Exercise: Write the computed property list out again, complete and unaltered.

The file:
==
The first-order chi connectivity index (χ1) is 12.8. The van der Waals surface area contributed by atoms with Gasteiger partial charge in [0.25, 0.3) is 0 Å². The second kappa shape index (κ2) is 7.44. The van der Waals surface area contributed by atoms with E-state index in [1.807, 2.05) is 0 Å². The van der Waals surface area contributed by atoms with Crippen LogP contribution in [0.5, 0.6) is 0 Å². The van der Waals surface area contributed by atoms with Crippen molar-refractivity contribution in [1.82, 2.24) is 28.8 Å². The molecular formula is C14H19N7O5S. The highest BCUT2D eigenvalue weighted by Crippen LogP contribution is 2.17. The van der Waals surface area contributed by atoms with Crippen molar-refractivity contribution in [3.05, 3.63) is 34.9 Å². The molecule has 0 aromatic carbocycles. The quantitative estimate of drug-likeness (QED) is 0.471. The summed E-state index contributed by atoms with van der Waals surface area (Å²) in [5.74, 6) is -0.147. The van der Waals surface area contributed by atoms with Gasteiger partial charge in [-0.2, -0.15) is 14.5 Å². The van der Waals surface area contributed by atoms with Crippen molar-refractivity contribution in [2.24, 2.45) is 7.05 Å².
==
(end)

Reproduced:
The first-order chi connectivity index (χ1) is 12.8. The van der Waals surface area contributed by atoms with Gasteiger partial charge in [0.25, 0.3) is 0 Å². The second kappa shape index (κ2) is 7.44. The van der Waals surface area contributed by atoms with E-state index in [1.807, 2.05) is 0 Å². The van der Waals surface area contributed by atoms with Crippen LogP contribution in [0.5, 0.6) is 0 Å². The van der Waals surface area contributed by atoms with Crippen molar-refractivity contribution in [1.82, 2.24) is 28.8 Å². The molecular formula is C14H19N7O5S. The highest BCUT2D eigenvalue weighted by Crippen LogP contribution is 2.17. The van der Waals surface area contributed by atoms with Crippen molar-refractivity contribution in [3.05, 3.63) is 34.9 Å². The molecule has 0 aromatic carbocycles. The quantitative estimate of drug-likeness (QED) is 0.471. The summed E-state index contributed by atoms with van der Waals surface area (Å²) in [5.74, 6) is -0.147. The van der Waals surface area contributed by atoms with Gasteiger partial charge in [-0.2, -0.15) is 14.5 Å². The van der Waals surface area contributed by atoms with Crippen molar-refractivity contribution in [2.24, 2.45) is 7.05 Å².